Therefore, the main aim of this study was evaluating the ability of the dulse (Palmaria palmata L.) extract (DULEXT) to modulate the lipopolysaccharide (LPS)-mediated activation on primary human neutrophils, which are involved in the pathogenesis of numerous disorders.

2. Results

2.1. DULEXT Impairs Oxidant Conditions

The antioxidant capacity of DULEXT is a potential bioactive property. For that reason, we evaluated the preventive effects of several doses of DULEXT on the oxidative state. Considering LPS-activated human neutrophils as a control of 100% intracellular ROS production, the extract induced a dose-dependent decrease (Figure 1a). Similar effects were observed after quantifying myeloperoxidase (MPO) release in culture supernatants compared to LPS-stimulated cells, depressing pro-oxidant enzyme concentration in the presence of DULEXT (Figure 1b). There was also a remarkable decrease at a dose of 50 µg/mL. In line with these effects, MPO gene expression was down-regulated by DULEXT (Figure 1d). Nitrite (NO2) production, as an indicator of nitric oxide (NO) generation, also refers to oxidative conditions. When measuring the production of intracellular nitrites compared to LPS-treated neutrophils, DULEXT reduced its release to the culture medium (Figure 1c). Quantification showed the extract induced a dose-dependent decrease. Relative Nos2 mRNA expression levels detected by RT-qPCR confirmed this potential antioxidant effect (Figure 1e). In this case, at 25 µg/mL, the decreasing trend was remarkable.

2.2. DULEXT Down-Regulates TRL4 and Pro-Inflammatory Cytokine Gene Expression

The anti-inflammatory effects of Palmaria palmata L. compounds have not been previously tested in primary human neutrophils. LPS recognition by TLR4 leads to the release of pro-inflammatory cytokines, including TNF-α, IL-β, and IL-6. The transcriptional activity of those genes was tested in LPS-activated human neutrophils. TLR4 mRNA levels diminished in LPS-treated cells in the presence of DULEXT in a dose-dependent manner (Figure 2a). We found a significant reduction after treatment with 100 µg/mL of DULEXT. Similar effects were observed when measuring TNF-α, IL-β, and IL-6 gene expression (Figure 2b–d, respectively). From these graphs we concluded that the pro-inflammatory cytokines diminished their release, but not in the same way. TNF-α value was reduced by almost half with the lowest 25 µg/ml dose, whereas IL-β showed quite a progressive decrease and IL-6 expression was dramatically reduced from the initial treatment. DULEXT also down-regulated the relative expression of LPS-induced release of IL-8, a chemoattractant mediator (Figure 2e). The results showed a continuous decrease in a dose-dependent manner from 25 to 50 and 100 µg/mL DLUEXT.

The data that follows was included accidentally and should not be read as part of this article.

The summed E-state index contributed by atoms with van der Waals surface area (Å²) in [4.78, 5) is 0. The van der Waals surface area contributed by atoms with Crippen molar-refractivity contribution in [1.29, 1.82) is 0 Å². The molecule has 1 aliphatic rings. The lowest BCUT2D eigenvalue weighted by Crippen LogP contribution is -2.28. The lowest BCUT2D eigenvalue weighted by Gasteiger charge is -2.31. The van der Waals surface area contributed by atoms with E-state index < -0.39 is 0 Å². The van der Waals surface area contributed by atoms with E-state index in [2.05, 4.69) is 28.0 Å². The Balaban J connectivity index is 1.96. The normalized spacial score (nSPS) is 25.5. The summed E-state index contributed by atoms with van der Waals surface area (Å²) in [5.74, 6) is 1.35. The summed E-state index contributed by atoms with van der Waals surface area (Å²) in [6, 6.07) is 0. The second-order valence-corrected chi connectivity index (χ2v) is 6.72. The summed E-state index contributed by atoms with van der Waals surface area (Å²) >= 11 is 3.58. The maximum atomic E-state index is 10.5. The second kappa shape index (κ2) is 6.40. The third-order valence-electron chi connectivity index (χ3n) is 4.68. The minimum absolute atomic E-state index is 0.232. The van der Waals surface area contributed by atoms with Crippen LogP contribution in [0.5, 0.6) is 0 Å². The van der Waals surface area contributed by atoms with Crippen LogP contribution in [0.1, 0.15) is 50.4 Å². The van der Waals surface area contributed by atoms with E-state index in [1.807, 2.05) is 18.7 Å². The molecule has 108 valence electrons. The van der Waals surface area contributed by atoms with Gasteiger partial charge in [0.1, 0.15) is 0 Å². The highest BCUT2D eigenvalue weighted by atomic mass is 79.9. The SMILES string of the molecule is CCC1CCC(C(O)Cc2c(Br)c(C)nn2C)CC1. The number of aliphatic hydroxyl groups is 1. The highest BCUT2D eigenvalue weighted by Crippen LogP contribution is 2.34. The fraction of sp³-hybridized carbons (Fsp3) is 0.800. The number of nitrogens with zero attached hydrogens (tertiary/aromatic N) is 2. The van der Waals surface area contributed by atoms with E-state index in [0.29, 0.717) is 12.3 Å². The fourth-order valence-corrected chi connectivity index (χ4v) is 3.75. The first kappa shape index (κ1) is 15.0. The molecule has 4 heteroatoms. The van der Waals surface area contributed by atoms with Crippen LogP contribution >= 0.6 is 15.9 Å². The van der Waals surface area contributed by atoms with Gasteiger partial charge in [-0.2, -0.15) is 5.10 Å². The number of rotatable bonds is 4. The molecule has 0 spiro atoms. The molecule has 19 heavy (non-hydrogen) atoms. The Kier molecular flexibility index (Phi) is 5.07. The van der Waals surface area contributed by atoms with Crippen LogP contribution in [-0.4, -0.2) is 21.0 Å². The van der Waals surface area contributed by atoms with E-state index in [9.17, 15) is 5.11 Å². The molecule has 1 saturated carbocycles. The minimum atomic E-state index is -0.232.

2.3. DULEXT Reduces the Release of Pro-Inflammatory Cytokines

Inflammatory conditions were also tested by the quantification of cytokines in culture supernatants. Similar results for TNF-α, IL-β, IL-6, and IL-8 were obtained after stimulating primary human neutrophils in the presence of LPS (control samples) with 25, 50, and 100 µg/mL of DULEXT. The treatment reduced the secretion of the pro-inflammatory cytokines in all cases. In Figure 3a there was a trend toward decreasing TNF-α release, which became less than half of the initial 50 µg/mL concentration. The quantification of IL-β cytokine revealed that there was a gradual decline according to the extract dose (Figure 3b). Figure 3c shows the dramatic decline by as much as a third of the IL-6 concentration from the first 25 µg/mL DULEXT treatment. From the data in Figure 3d, there was no significant difference when comparing the release of the chemoattract mediator IL-8 after treatments, though the reduction with only 25 µg/mL dulse extract was remarkable.

2.4. DULEXT Down-Regulates Neutrophil Elastase Gene Expression and Impairs its Enzymatic Activity

The following inflammatory event to be evaluated was the gene expression (Figure 4a) and release (Figure 4b) of neutrophil elastase. The presence of DULEXT down-regulated and significantly inhibited the mRNA levels and release of neutrophil elastase induced by LPS for all tested concentrations. The inhibition of this event may have had a suppressive effect on inflammation, the activation of neutrophils, and the capture/elimination of pathogens by decreasing the inflammatory stimulus that came from the genetic material released.

2.5. Effect of DULEXT on Neutrophil Subsets

Herein, the degree of activation in human neutrophils was determined by measuring membrane markers with flow cytometry after LPS incubation in the presence or absence of DULEXT. The upper panel of Figure 5 (Figure 5a) depicts a flow cytometer dot plot, showing the uniform expression of CD16 and CD62L by primary human neutrophils. The control pool of neutrophils consisted of a clearly marked phenotype with 95% of CD16+CD62L+ (Figure 5b). The CD16+CD62L+ cells were almost depleted after LPS administration (–98%, p < 0.001). At this time point, banded (CD16+CD62L+) neutrophils slightly appeared after LPS-DULEXT co-incubation, and these populations raised 10–15% of the total neutrophils (p < 0.05). DULEXT administration seemed to return neutrophil phenotype to basal conditions.

3. Discussion